|WB lowers global economic growth projection (Photo: Reuters)
In its report on global economic prospects last week, the World Bank warned of a global economic downturn due to inflation. Factors negatively affecting the global economy include the conflict in Ukraine, the continuing lockdown against COVID-19 in China, the disruption of global supply chains and rising prices. The World Bank lowered its growth projection for the global economy in 2022 to 2.9%, much lower than the projection of 5.7% last year and 4,1% earlier this year.
Many countries have activated strong response measures including raising interest rates. The European Central Bank announced it will increase interest rates early next month, its first rate hike since 2011 which also ended a period of looser monetary policies. The Bank said it will raise the cost of borrowing by 25 basis points in July and said a bigger hike could follow in September "if the medium-term inflation outlook persists or deteriorates."
Eurozone inflation hit an all-time high of 8.1% last month, 4 times higher than the ECB’s target of 2%. Last month 14 of 19 economies in the Eurozone recorded inflation of 8.1% or more which made the ECB cut its growth forecast from 3.7% to 2.8%.
The US, the UK and several other countries have made similar moves. The Fed announced it will raise interest rates, with the Federal Open Market Committee raising the rates from 0.25% to 1% on May 4. Since May 2000, the Fed had never raised interest rates more than 25 basis points at a time. The Fed expects to increase its rate on Wednesday another of 50 to 75 basis points.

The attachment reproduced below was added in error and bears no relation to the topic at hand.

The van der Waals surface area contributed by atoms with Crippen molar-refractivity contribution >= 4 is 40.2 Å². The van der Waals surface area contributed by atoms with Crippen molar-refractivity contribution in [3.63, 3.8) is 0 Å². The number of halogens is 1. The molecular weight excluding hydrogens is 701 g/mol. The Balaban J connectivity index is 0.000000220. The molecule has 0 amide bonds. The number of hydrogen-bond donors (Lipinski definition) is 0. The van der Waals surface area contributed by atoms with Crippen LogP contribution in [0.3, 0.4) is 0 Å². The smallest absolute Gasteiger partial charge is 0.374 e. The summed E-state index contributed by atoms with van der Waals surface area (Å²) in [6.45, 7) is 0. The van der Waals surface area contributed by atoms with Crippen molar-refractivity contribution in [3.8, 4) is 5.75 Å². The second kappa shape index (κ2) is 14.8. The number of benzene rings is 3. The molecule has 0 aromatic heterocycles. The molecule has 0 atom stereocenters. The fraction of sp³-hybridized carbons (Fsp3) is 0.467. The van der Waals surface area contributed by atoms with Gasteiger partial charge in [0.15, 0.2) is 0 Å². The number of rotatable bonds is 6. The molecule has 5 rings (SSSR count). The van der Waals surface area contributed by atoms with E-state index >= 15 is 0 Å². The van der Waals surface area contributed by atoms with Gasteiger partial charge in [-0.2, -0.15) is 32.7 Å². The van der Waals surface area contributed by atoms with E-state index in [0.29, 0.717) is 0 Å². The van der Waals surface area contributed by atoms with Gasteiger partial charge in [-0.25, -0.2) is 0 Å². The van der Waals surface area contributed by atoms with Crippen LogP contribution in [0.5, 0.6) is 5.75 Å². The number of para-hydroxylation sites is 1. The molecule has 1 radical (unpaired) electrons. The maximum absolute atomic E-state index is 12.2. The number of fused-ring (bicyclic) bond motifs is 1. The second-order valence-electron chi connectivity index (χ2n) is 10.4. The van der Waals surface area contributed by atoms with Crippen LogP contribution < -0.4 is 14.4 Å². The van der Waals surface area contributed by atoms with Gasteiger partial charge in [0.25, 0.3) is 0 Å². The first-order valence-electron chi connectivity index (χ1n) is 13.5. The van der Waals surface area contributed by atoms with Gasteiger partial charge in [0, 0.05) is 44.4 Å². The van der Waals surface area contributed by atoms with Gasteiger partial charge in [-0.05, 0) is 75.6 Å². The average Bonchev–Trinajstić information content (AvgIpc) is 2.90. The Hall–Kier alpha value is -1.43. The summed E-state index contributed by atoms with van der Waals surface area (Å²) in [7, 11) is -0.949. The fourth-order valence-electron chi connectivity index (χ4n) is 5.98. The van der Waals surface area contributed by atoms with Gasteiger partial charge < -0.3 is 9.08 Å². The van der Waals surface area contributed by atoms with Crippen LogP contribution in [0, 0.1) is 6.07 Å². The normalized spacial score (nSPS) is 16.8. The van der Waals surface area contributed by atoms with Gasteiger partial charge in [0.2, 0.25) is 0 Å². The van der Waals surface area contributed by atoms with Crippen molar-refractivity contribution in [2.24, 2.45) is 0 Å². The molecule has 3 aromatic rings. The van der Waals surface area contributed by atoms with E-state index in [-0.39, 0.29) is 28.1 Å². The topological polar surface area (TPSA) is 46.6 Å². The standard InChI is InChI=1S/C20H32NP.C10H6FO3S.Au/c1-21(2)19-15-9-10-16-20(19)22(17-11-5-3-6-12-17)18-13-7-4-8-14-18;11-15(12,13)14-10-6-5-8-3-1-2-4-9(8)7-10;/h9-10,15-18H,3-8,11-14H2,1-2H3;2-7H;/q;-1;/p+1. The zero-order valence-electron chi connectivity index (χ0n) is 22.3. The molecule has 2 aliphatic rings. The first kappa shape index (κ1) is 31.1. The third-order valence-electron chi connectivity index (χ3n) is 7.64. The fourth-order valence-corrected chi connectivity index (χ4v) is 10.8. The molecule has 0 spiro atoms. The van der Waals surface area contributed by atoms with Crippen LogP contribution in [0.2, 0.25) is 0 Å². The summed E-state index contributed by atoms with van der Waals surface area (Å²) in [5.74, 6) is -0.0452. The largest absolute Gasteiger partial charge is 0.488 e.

Like many other major economies, the US faced a record high inflation of 8.6% last month, the highest since 1981. In a survey by the Deutsche Bank in May, 65% of investors say the US economy will likely fall into recession next year.
In addition to raising interest rates, countries are restructuring and reducing their investment and costs. Some developing countries, particularly in Asia, have restrained their exports, especially exports of essential goods and food to guard against recession.
|A market corner in Quezon, Philippines (Photo: Reuters)
The global economy is facing serious difficulties, but there is some evidence that it can still rely on certain platforms. China, the world’s second largest economy is seeing positive economic signs. China’s trade has increased 16.9% this year.
Problems in global supply chains have lessened and prices of semiconductors, fertilizers, and container transportation have fallen sharply this year.
Some experts say global inflation has peaked and the worst may be over. But many others warn that risks remain and every country needs to stay vigilant and prepare contingency plans now.